41 Totally Cool Magical Diy Fairy Garden Ideas

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The journey to spending a week with my grandchildren began on Monday. I had double checked the car and it looked like everything was packed: suitcase, cooler, computer, tote full of craft supplies, and (most importantly) the fairy gardening supplies.

I don’t know who was more excited about creating a fairy garden, my three-and-a-half-year-old granddaughter or me! Avery let out a squeal of delight when she saw the Zinnia Flower Fairy, who was hand-painted in rich tones of blue, green, and her favorite color of rosy pink.


In the

fairy’s hand was a beautiful long-stemmed Zinnia. Avery had picked out this fairy the night before. Therefore, she was ready to play “dolls” and take the fairy for a walk over the mini bridge. Since this fairy was from the Cicely Mary Barker collection, my heart skipped a beat in fear that the fairies wings would be broken.

It was then I realized my grandchild was so enchanted with the fairy, she was carefully playing with her. Even a toddler knew this Flower Fairy was special and creating a miniature garden was going to be a day to remember.

Considering that a toddler has a short attention span, I had already placed some rocks for drainage in the bottom of the container and I had it filled with soil. Also, I made sure all the tools, plants, and supplies were ready to go. I have to chuckle, because Avery was so ready to begin digging in the soil with her trowel

. Wearing grandma’s gardening gloves and trowel in hand, Avery decided that the Gold ‘n Rubies Spiraea should be planted next to Avery’s Cottage. For the adults reading this blog, I would describe the plants using the following sentences. “In the warmth of the summer sun the flower buds will open to a prominent reddish-pink bloom, while the gold foliage of the springtime changes into striking chartreuse for the summer. Next, we planted a Hawaii Blue Ageratum in front of the Spiraea, in addition to creating a lawn with Scotch Moss.”

In actuality our conversation was more like this. “Avery, look at the pretty pink flowers and green leaves on the plant. Feel how soft this purple flower is. What two colors make purple? You are right… red and blue. We are going to dig a three-inch hole in the soil.” Gardening is an excellent opportunity to explore the senses and identify colors. The lesson continued onto placement of the hardscape materials.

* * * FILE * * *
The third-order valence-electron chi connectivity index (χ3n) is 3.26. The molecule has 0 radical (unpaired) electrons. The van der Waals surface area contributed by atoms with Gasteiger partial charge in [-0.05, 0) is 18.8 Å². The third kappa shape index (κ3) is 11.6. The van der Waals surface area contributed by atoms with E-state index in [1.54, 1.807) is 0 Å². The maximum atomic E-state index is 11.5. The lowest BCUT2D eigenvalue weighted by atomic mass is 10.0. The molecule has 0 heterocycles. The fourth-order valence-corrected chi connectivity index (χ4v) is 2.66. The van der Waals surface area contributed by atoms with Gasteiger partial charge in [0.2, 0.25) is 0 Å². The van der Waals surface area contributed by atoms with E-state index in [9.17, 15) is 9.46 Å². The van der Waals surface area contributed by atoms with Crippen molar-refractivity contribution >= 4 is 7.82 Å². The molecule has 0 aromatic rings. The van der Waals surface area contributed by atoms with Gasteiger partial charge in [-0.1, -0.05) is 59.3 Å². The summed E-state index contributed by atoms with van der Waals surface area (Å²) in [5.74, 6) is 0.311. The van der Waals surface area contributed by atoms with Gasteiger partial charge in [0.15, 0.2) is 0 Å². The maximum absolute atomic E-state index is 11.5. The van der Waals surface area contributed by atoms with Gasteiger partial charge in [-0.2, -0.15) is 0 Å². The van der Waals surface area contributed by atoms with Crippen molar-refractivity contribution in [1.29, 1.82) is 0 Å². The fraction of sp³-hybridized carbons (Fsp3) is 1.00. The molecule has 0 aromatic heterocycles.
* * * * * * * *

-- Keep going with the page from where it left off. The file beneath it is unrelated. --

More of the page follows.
After laying down a small sheet of black lawn fabric, Avery decided where the bridge would go and we filled the pond with shiny, blue raindrops. A couple handfuls of pebbles completed the area in front of the cottage. It was time for a break! Off we went on a scavenger hunt to find some rocks in the yard.

Our miniature garden needed some boulders. Once Avery picked out her two favorite rocks, grandma placed them in the garden to create some landscaping dimension. Finally it was time to set the Zinnia Flower Fairy in her place of honor. The final step was to fill Avery’s watering can and give the plants a drink. Oh wait… there was one more thing to do.

To create magic in the fairy garden, some fairy bubbles needed to float over our creation. (This was the best idea I could come up with, because I accidentally left the Fairy Dust was sitting on my counter at home.) With much delight Avery, using her magic wand, blew iridescent bubbles into the wind.

What an opportunity to enjoy my passion with Avery! I know the fairy is out scale with the cottage, but creating this miniature container garden was all about spending time with my granddaughter.

We were “interactive” with the environment; experienced using “sight” with colors and textures; heard the “sound” of trickling water; “touched” the surfaces of plants, pebbles, soil, and accessories; and “smelled” the subtle scents of the miniature garden. Honestly, getting a hug from Avery was the best part of it all! Now I am anxiously waiting for my eight month old grandson to be four, so we can plant a miniature garden for “Weston’s Cottage.”


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